Using a ‘dirty list’ to clean up ‘modern slavery’ in Brazil
POLICY DEBATE: Brazil forced companies to clean up their act through binding legislation and a ‘dirty list’. “Why can’t this happen globally?”, asks Brazilian activist Leonardo Sakamoto.
Ending forced labor and modern slavery in global supply chains requires binding legislation, rather than corporate self-regulation and self-disclosure. Yes or No?
Genevieve LeBaron and Joel Quirk
Garment & Allied Workers' Union
UN Special Rapporteur on Contemporary Forms of Slavery
Queen's School of Business
International Labour Organisation
Formerly of the Coca-Cola Company
The Freedom Fund
International Organisation for Migration
National Commission for the Eradication of Slave Labour
Leonardo Sakamoto an activist, journalist, researcher and Director of the NGO Repórter Brasil, YES.
The Brazilian case is a powerful story of how binding public disclosure legislation can eradicate forced labour in supply chains. Since the 1970s, civil society in Brazil has systematically denounced the existence of contemporary forms of slave labour. In 1995, after decades of pressure, the Brazilian government acknowledged before the United Nations the persistence of this type of exploitation on its territory. A public policy project based on labour inspections and involving the presence of police officers and public prosecutors was established to address ongoing abuses. These teams investigate complaints, free workers in exploitative situations, hold employers accountable for paying salaries and labour rights, and initiate legal actions for compensating employees or criminally punishing the people responsible for corporations involved in forced labour practices. Since then, over 50,000 workers have been rescued.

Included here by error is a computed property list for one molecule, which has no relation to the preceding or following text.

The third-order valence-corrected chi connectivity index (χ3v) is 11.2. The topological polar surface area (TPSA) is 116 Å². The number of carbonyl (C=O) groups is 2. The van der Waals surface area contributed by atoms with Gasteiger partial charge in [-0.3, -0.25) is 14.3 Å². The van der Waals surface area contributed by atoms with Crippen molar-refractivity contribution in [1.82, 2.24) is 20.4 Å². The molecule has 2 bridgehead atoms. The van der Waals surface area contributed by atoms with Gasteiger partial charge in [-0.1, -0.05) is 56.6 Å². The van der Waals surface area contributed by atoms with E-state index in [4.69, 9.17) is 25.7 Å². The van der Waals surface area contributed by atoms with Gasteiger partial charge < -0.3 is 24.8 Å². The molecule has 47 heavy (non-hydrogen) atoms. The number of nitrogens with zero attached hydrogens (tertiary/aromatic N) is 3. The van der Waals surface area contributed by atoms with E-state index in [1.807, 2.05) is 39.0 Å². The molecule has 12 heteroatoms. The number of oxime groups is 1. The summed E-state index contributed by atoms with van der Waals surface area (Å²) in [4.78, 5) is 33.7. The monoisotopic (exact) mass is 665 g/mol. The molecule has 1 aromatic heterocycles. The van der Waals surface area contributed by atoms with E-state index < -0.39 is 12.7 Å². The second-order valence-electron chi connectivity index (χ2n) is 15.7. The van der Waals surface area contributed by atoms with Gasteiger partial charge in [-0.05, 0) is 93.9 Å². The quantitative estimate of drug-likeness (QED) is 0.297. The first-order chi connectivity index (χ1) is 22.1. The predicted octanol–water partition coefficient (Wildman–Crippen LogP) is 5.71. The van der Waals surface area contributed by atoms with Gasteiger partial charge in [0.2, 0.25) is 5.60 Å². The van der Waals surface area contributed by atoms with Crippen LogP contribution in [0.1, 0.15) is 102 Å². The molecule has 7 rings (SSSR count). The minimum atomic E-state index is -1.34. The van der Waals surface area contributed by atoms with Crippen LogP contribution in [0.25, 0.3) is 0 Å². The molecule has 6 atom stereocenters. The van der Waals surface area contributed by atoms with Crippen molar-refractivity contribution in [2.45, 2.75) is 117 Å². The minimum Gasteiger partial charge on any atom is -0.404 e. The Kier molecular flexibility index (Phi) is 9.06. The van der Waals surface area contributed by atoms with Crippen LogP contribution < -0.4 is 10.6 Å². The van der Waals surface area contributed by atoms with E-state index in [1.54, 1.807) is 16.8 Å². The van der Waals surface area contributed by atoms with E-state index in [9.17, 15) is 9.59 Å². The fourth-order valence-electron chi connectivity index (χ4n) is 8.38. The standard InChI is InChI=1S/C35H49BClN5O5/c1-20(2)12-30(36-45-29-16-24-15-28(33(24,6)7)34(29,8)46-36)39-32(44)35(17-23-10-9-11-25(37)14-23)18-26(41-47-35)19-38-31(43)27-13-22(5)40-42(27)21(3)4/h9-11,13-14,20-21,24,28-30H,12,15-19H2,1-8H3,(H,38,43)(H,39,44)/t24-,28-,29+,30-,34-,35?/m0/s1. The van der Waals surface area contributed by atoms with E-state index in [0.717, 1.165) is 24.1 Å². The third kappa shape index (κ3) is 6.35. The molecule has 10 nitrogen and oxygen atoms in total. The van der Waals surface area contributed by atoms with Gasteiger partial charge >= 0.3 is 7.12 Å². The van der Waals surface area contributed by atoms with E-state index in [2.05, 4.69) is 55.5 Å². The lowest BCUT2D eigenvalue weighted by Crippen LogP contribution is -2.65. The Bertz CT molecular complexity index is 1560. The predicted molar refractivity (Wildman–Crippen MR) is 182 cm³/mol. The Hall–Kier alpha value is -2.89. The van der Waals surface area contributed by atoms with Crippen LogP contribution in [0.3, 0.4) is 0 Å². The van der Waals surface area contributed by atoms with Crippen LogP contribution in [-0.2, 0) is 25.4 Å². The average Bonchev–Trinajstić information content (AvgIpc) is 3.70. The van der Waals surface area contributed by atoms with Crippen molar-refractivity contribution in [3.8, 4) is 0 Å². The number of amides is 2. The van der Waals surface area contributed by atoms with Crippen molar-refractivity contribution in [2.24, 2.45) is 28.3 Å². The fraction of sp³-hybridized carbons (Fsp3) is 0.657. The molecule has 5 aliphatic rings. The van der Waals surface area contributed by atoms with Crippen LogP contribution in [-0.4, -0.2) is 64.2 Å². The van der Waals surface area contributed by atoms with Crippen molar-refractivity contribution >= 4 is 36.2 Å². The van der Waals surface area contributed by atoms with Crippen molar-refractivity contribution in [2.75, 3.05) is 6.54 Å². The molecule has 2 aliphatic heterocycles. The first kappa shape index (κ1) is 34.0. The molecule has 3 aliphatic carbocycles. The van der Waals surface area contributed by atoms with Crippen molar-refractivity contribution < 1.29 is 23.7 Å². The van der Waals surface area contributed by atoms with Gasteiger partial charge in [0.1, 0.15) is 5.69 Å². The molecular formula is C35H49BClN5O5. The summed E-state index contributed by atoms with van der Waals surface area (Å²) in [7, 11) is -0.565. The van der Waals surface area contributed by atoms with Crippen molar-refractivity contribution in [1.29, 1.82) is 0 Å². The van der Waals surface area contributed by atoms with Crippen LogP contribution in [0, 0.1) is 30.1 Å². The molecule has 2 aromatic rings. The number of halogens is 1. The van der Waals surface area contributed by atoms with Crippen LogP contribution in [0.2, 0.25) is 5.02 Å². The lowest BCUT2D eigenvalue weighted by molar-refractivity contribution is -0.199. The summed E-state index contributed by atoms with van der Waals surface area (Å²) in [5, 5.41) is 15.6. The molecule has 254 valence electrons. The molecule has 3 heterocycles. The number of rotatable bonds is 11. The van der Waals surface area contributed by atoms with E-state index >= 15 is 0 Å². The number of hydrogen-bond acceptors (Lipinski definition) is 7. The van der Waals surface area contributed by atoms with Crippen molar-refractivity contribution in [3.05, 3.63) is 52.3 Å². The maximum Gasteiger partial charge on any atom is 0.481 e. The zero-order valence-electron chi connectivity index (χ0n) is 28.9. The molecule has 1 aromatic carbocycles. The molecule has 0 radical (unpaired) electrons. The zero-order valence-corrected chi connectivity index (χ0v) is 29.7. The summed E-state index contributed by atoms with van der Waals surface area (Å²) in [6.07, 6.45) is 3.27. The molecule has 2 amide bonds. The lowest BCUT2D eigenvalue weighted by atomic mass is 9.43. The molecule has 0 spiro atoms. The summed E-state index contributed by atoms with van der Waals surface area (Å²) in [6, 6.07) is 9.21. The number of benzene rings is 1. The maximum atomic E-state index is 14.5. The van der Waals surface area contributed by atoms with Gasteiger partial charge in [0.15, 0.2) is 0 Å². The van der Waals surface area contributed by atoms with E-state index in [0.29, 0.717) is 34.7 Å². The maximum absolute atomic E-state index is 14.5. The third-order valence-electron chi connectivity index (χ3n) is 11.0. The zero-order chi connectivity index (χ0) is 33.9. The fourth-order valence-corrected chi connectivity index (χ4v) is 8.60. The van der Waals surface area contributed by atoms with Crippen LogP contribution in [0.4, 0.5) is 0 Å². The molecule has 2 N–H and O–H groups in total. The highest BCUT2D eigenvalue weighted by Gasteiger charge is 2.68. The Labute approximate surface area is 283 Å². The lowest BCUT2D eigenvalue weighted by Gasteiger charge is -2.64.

From 2003 to 2014, citizens and corporations who were caught benefiting from slave labour were entered in a public transparency database. This was established by a Ministry of Labour act, and was referred to as the ‘dirty list’. The corporations would remain on the list for two years, during which time they would be required to repay their debts to both workers and the state and refrain from recidivism. Unlike corporate social responsibility approaches, which typically involve self-disclosure and self-reporting, this database was established and enforced via governmental act.
In December 2014, the Supreme Court granted an injunction to an association of construction companies that suspended the dirty list initiative. Following this setback, civil society organisations used the Brazilian Freedom of Information Act to rebuild and relaunch the database in order to re-establish transparency regarding slavery cases. Several companies have used this new list for their risk management analysis or to avoid relationships with their counterparts who use slave labour.
After changes were made in the decree guiding the dirty list, the Supreme Court authorised its return in May 2016. However, the Ministry of Labour has yet to publish a new update.
In Brazil, when some publicly listed companies were added to the biannual dirty list report, their stocks suffered significant decreases in the market. This happened with major companies producing sugar and alcohol, as well as construction companies. Having limited access to credit, along with the negative impact suffered by the brand in the media, investors pressured the corporations to adopt policies to prevent the problem from happening again. We have cases of supply chains that have improved considerably as a result of this process.